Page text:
Have you ever eaten a slice of pepperoni pizza and paid for it with that burning feeling in your belly and/or chest?
That could be heartburn!
What is heartburn?
Heartburn is a very common occurrence with more than 60 million Americans experiencing it at least once a month.
To understand what causes heartburn, let’s trace the path of that pepperoni pizza. Once you swallow a bite, it travels down the esophagus to the stomach. A valve-like ring of muscle called the lower esophageal sphincter opens to let the food in. The sphincter is then supposed to close to prevent stomach acids from sliding up into the esophagus. In some cases, the sphincter between the stomach and esophagus doesn’t work as well as it should. This allows acid to seep into the esophagus (called acid reflux), where it can cause pain and irritation.
Is it GERD?
Heartburn normally does not pose a serious threat to your health. However, complications can occur with severe, frequent, and persistent acid reflux. If you have severe heartburn or heartburn two or more times a week, you may have a condition called GERD (gastroesophageal reflux disease). Without treatment, chronic GERD can cause inflammation, ulcers, and scarring. GERD can also lead to changes in the cells lining the esophagus, known as Barrett’s esophagus. These changes raise the risk of esophageal cancer.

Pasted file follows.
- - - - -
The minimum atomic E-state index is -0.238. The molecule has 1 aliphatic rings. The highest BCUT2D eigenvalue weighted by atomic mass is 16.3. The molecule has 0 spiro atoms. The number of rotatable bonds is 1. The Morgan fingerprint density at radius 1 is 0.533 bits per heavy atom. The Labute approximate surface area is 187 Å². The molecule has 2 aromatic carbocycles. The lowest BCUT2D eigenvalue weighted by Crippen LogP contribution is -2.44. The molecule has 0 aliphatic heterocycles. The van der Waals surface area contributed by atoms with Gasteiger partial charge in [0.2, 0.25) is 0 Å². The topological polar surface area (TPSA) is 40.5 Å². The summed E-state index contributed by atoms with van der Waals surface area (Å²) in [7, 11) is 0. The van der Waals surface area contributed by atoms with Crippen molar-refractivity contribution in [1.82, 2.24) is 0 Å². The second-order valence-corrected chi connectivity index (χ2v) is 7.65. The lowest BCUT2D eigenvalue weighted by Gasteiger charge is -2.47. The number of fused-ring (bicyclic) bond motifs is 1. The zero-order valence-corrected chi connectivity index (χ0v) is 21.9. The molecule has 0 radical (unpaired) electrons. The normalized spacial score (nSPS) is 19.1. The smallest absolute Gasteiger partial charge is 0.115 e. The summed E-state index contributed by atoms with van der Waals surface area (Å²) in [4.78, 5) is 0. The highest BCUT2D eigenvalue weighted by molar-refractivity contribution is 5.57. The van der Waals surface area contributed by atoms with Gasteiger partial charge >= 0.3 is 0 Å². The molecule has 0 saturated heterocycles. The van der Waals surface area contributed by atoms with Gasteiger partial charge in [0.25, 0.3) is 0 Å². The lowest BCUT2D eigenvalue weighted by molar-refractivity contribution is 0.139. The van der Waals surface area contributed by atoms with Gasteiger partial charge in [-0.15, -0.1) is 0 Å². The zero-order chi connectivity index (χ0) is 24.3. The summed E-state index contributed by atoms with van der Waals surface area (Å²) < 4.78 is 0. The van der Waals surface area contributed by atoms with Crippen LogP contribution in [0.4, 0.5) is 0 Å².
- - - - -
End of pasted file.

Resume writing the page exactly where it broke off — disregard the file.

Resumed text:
How do we manage Heartburn?
You may be able to manage mild heartburn with a few changes to your daily routine:
- Eat smaller meals
- Finish eating 3 hours before bed
- Avoid spicy food, tomatoes, onions, garlic, fatty food, and citrus foods if you notice heartburn occurring after consuming
- Avoid coffee, tea, soda, and alcohol if you notice heartburn after consuming
- Increase daily walking
- Sleep with your head elevated
For infrequent heartburn, you can try over-the-counter antacids. These chewable tablets neutralize stomach acid causing relief. If heartburn is more frequent, H2 blockers work differently than antacids. Rather than neutralizing acids after they appear, these medications lower the production of stomach acid. This can help prevent heartburn from acid reflux if taken about 30 minutes before meals.
When heartburn is more frequent and severe, schedule an appointment to see your Gastroenterologist. Your doctor can evaluate your symptoms and choose the appropriate testing and treatment for you.
If you have questions about heartburn or GERD, Hunterdon Gastroenterology Associates is here to help! Call us today!